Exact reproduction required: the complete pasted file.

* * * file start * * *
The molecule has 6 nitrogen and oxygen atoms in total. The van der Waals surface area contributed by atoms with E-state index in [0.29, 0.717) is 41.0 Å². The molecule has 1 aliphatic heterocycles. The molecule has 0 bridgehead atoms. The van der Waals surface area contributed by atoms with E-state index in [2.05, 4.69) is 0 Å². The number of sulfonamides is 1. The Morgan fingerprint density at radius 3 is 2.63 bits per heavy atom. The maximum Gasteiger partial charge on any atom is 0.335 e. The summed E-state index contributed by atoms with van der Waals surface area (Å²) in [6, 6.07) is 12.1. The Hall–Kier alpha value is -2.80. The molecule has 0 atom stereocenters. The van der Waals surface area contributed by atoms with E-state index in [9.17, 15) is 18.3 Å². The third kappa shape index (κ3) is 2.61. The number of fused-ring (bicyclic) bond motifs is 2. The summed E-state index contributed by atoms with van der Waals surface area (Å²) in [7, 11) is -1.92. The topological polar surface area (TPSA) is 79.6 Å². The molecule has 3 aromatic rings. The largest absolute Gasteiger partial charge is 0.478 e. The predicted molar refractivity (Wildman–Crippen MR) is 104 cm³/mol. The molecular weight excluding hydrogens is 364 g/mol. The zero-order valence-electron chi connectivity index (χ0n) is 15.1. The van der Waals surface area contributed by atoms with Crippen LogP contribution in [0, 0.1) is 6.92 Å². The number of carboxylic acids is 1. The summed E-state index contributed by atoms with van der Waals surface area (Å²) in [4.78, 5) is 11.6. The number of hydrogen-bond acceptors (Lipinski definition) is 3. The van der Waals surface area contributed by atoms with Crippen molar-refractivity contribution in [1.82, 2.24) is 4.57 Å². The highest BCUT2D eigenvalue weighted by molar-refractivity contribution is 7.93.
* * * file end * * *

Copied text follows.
The molecule has 6 nitrogen and oxygen atoms in total. The van der Waals surface area contributed by atoms with E-state index in [0.29, 0.717) is 41.0 Å². The molecule has 1 aliphatic heterocycles. The molecule has 0 bridgehead atoms. The van der Waals surface area contributed by atoms with E-state index in [2.05, 4.69) is 0 Å². The number of sulfonamides is 1. The Morgan fingerprint density at radius 3 is 2.63 bits per heavy atom. The maximum Gasteiger partial charge on any atom is 0.335 e. The summed E-state index contributed by atoms with van der Waals surface area (Å²) in [6, 6.07) is 12.1. The Hall–Kier alpha value is -2.80. The molecule has 0 atom stereocenters. The van der Waals surface area contributed by atoms with E-state index in [9.17, 15) is 18.3 Å². The third kappa shape index (κ3) is 2.61. The number of fused-ring (bicyclic) bond motifs is 2. The summed E-state index contributed by atoms with van der Waals surface area (Å²) in [7, 11) is -1.92. The topological polar surface area (TPSA) is 79.6 Å². The molecule has 3 aromatic rings. The largest absolute Gasteiger partial charge is 0.478 e. The predicted molar refractivity (Wildman–Crippen MR) is 104 cm³/mol. The molecular weight excluding hydrogens is 364 g/mol. The zero-order valence-electron chi connectivity index (χ0n) is 15.1. The van der Waals surface area contributed by atoms with Crippen LogP contribution in [0, 0.1) is 6.92 Å². The number of carboxylic acids is 1. The summed E-state index contributed by atoms with van der Waals surface area (Å²) in [4.78, 5) is 11.6. The number of hydrogen-bond acceptors (Lipinski definition) is 3. The van der Waals surface area contributed by atoms with Crippen molar-refractivity contribution in [1.82, 2.24) is 4.57 Å². The highest BCUT2D eigenvalue weighted by molar-refractivity contribution is 7.93.